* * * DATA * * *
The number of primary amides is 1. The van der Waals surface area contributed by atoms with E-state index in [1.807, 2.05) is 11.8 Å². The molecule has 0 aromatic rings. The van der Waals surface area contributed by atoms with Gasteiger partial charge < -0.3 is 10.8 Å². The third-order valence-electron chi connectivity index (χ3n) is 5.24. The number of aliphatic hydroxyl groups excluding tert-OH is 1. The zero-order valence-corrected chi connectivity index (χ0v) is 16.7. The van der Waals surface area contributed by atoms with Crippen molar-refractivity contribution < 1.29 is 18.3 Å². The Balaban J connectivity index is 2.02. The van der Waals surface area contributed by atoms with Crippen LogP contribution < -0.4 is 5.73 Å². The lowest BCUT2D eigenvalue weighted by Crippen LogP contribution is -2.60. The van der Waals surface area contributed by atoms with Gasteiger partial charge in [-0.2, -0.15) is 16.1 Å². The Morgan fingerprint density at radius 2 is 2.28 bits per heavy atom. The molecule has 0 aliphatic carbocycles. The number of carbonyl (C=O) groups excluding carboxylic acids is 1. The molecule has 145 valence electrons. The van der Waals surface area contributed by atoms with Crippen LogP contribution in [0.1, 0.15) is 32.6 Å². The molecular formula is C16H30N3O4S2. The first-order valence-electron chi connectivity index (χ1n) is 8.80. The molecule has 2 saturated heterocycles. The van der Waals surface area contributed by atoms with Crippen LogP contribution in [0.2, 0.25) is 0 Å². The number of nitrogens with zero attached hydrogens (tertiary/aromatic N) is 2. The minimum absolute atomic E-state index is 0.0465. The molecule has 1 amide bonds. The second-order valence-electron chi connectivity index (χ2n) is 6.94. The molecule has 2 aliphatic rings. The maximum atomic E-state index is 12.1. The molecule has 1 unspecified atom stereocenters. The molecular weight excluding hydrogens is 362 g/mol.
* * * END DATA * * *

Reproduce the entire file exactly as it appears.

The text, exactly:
The number of primary amides is 1. The van der Waals surface area contributed by atoms with E-state index in [1.807, 2.05) is 11.8 Å². The molecule has 0 aromatic rings. The van der Waals surface area contributed by atoms with Gasteiger partial charge < -0.3 is 10.8 Å². The third-order valence-electron chi connectivity index (χ3n) is 5.24. The number of aliphatic hydroxyl groups excluding tert-OH is 1. The zero-order valence-corrected chi connectivity index (χ0v) is 16.7. The van der Waals surface area contributed by atoms with Crippen molar-refractivity contribution < 1.29 is 18.3 Å². The Balaban J connectivity index is 2.02. The van der Waals surface area contributed by atoms with Crippen LogP contribution < -0.4 is 5.73 Å². The lowest BCUT2D eigenvalue weighted by Crippen LogP contribution is -2.60. The van der Waals surface area contributed by atoms with Gasteiger partial charge in [-0.2, -0.15) is 16.1 Å². The Morgan fingerprint density at radius 2 is 2.28 bits per heavy atom. The molecule has 0 aliphatic carbocycles. The number of carbonyl (C=O) groups excluding carboxylic acids is 1. The molecule has 145 valence electrons. The van der Waals surface area contributed by atoms with Crippen LogP contribution in [0.1, 0.15) is 32.6 Å². The molecular formula is C16H30N3O4S2. The first-order valence-electron chi connectivity index (χ1n) is 8.80. The molecule has 2 saturated heterocycles. The van der Waals surface area contributed by atoms with Crippen LogP contribution in [0.2, 0.25) is 0 Å². The number of nitrogens with zero attached hydrogens (tertiary/aromatic N) is 2. The minimum absolute atomic E-state index is 0.0465. The molecule has 1 amide bonds. The second-order valence-electron chi connectivity index (χ2n) is 6.94. The molecule has 2 aliphatic rings. The maximum atomic E-state index is 12.1. The molecule has 1 unspecified atom stereocenters. The molecular weight excluding hydrogens is 362 g/mol.